Panama celebrates the end of the coffee harvest and tourist experiences in Chiriquí
The area is known for the production of the famous Geisha coffee, considered the most valuable in the world and is harvested by the indigenous Ngäbe and Buglé communities
Panama celebrates the end of its iconic coffee harvest season and the tourist experiences of the Chiriquí Highlands region. Known for the production of the famous Geisha coffee, the most valuable in the world, which is harvested by the indigenous Ngäbe and Buglé communities, the Chiriquí Highlands have a very fertile volcanic soil that makes the area perfect for agriculture and farming. nature exploration.
“La Cosecha” is an exclusive three-day event dedicated to celebrating the season, inviting coffee fans to learn about the extensive process that results in the creation of some of the best coffees in the world. In its fourth edition, held from April 8 to 11 this year, the event offers luxurious and intimate experiences, from individual tours with the main coffee pickers of the region, a special coffee ritual, cultural immersions with the indigenous Ngäbe community. , to a coffee tasting enjoying the sunrise at the top of the famous Barú Volcano.
Although the roots of coffee run deep in the Highlands and Chiriquí province, that is not all that this mountainous destination offers. The area is also known as the land of flowers: a place for mountain climbers, bird watchers, and travelers with a passion for indigenous culture and natural attractions. Travelers who wish to visit the province can participate in numerous experiences of the three heritages of Panama: Green (nature), Blue (oceans) and Cultural.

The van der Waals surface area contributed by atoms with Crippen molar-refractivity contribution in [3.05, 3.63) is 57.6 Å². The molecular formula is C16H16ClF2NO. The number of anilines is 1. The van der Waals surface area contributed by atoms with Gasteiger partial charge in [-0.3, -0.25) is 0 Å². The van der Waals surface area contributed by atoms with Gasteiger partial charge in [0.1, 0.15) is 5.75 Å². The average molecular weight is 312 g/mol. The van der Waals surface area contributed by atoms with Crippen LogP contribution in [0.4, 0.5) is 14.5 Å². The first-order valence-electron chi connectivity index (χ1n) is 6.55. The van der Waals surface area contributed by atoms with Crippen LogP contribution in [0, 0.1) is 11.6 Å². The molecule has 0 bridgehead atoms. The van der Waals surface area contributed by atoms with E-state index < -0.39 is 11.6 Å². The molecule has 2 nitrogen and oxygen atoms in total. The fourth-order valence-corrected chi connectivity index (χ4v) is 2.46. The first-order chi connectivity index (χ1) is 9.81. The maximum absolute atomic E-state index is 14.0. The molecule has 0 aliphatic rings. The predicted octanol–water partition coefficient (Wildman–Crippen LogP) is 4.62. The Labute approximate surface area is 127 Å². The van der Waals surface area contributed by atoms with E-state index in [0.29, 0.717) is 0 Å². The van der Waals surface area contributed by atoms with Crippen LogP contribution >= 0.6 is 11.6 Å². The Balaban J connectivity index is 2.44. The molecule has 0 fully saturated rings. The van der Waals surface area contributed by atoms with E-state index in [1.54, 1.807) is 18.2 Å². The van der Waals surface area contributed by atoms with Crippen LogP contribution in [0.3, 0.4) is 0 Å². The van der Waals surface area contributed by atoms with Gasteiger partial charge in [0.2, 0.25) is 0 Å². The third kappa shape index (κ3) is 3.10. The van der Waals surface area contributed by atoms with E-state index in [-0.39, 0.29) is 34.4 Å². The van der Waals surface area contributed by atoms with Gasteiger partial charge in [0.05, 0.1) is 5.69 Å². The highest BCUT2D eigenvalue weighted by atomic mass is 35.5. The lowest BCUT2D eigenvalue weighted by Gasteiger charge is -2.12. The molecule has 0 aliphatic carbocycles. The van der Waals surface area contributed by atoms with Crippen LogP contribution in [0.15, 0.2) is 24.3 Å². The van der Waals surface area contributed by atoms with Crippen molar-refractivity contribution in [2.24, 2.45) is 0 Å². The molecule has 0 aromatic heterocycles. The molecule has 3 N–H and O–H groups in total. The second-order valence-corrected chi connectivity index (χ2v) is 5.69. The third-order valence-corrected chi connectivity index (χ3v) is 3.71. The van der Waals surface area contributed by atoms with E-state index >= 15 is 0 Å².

Adventurers can hike to the famous Barú Volcano, which reaches more than 3,000 meters above sea level, making it the highest point in Panama. Its summit is the only place in the world where the Pacific and Atlantic oceans can be observed at the same time. Here, hikers can camp high above the clouds to gaze at the stars and see the summit at sunrise, or hike at night to get there in time for incredible sunrise views.
Culture lovers can choose to visit the Ngäbe and Buglé, two of Panama's seven indigenous communities, who pride themselves on sharing their culture, worldview, and history with visitors, as well as the beautiful landscapes and attractions that surround them. to your community. Ngäbe communities offer experiences that include cocoa tours, waterfall hikes, a day on organic farms, handicrafts, and cultural nights in an ecologically sustainable environment.
Nature lovers will enjoy the journey to find the Lost Waterfall, a beautiful hike through the dense tropical jungle that leads to three beautiful waterfalls in Boquete, Chiriquí. Visitors can also participate in excursions that offer white water river rafting and zip lines crossing through the rainforest, with a unique view of the natural landscapes and wildlife. For bird watchers, a trip to Panama is not complete without visiting the impressive cloud and tropical forests of La Amistad International Park, famous for its biodiversity, which has more than 600 species of birds. One of them is the Resplendent Quetzal, a striking bird that was sacred to the ancient Mayans and Aztecs.
Travelers can reach the Highlands by road (a 7-hour drive from Panama City) or take a domestic flight of less than an hour to David, Chiriquí, followed by a 45-minute road trip. Visiting the Chiriquí Highlands supports Panama's Sustainable Tourism Master Plan, recently recognized by UNESCO as an example of innovation and sustainability, highlighting the unique new tourism experiences in Panama. The plan reactivates Panama's Tourism, Conservation and Research (TCI) strategy. The updated TCI strategy focuses on three fundamental areas: the Cultural Heritage (multifaceted culture), the Green Heritage (extraordinary biodiversity) and the Blue Heritage (ocean wonders) of Panama.